Create new uses for existing European Digital Identity infrastructure


The tachograph concept, which was introduced in 1953 became compulsory in Europe from 1986.

The tachograph system is based on a PKI, which is the only real European project guaranteeing interoperability within the countries of the AETR (European Agreement concerning the Work of Crews of Vehicles Engaged in International Road Transport). The tachograph, a recording device in road transport vehicles, uses a smart card with an embedded microchip: the “driver’s card”, which electronically records driving information: speed, driving time, etc. This device has enabled road safety to be significantly increased, by drastically reducing fraud linked to excess driving time and speeding.

Driving licenses are also undergoing major change and the European directive of 2006 makes the polycarbonate "credit card" format compulsory for countries in the European Union from 2013. For the moment, making this document electronic is optional. Some countries, including France, are nevertheless moving towards deploying an electronic driving license, to enable the automated reading of the document, and additional services for police forces.

Gemalto also welcomes the agreement reached by EU instances in 2013 to update the 1985 tachograph regulation (3821/1985), and we are working with the European Commission to develop the new specifications of the driver’s card, upgrading both security and privacy requirements.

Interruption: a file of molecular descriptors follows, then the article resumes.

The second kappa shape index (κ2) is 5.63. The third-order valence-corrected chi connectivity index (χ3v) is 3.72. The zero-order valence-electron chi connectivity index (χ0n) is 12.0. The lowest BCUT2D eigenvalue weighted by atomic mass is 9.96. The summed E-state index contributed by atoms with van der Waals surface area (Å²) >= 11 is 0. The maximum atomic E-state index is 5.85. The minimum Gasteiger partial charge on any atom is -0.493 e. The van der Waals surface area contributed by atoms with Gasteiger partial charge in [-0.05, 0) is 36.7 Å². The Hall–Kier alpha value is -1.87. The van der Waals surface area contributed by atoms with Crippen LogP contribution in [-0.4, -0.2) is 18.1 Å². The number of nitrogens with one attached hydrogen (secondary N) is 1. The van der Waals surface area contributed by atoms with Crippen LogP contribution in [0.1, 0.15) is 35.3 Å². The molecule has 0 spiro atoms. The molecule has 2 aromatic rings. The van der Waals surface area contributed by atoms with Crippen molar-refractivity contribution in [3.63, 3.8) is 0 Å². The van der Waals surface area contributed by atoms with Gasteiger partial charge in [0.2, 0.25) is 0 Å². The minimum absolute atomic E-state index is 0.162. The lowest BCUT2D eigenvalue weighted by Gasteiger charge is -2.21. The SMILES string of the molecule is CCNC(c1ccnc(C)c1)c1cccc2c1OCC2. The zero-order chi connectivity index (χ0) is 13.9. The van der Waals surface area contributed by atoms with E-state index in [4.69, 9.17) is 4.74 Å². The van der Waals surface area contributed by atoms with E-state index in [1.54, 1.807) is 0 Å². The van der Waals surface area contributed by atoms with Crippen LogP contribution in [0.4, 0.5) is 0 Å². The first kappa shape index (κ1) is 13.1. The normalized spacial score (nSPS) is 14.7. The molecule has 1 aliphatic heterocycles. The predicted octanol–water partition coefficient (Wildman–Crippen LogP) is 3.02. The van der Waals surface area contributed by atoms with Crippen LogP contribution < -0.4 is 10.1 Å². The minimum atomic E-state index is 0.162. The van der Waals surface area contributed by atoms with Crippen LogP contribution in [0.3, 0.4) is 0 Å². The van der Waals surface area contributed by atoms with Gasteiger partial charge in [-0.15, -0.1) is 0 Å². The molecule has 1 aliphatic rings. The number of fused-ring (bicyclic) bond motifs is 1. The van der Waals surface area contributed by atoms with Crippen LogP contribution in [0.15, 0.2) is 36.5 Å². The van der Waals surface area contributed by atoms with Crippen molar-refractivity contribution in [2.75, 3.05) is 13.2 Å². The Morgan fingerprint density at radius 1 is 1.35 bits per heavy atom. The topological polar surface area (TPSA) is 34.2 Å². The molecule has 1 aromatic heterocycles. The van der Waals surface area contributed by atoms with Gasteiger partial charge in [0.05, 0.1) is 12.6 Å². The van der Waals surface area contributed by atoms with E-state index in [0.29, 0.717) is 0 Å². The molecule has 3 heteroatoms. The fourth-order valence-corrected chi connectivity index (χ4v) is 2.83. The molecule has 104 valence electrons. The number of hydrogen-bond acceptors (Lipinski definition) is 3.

Other changes to the tachograph are being studied, with a proposal for a directive on convergence between the driving license and tachograph by 2018. This merging of documents should enable fraud to be reduced even further, by combining the data from the tachograph and driving licenses.

The system would offer a number of benefits for both drivers and governments, such as authentication and signatures over the internet, a true electronic identity, making communication more secure, and paving the way for e-government initiatives in countries which do not have electronic national identity cards.

Through its vast experience in this field – ten tachograph deployments and five driving license projects underway (the UK and France have just chosen Gemalto for the renewal of their documents) – Gemalto can contribute to this major project, paving the way for interoperable European identification.

Gemalto’s proposal

Gemalto supports the European Commission’s project to merge the digital tachograph and the electronic driving license, which would enable the existing tachograph infrastructure to be used for electronic driving licenses, paving the way for interoperable pan-European identification at minimum cost, due to the use of existing infrastructures and the deployment of secure cards which are already expected (polycarbonate driving licenses).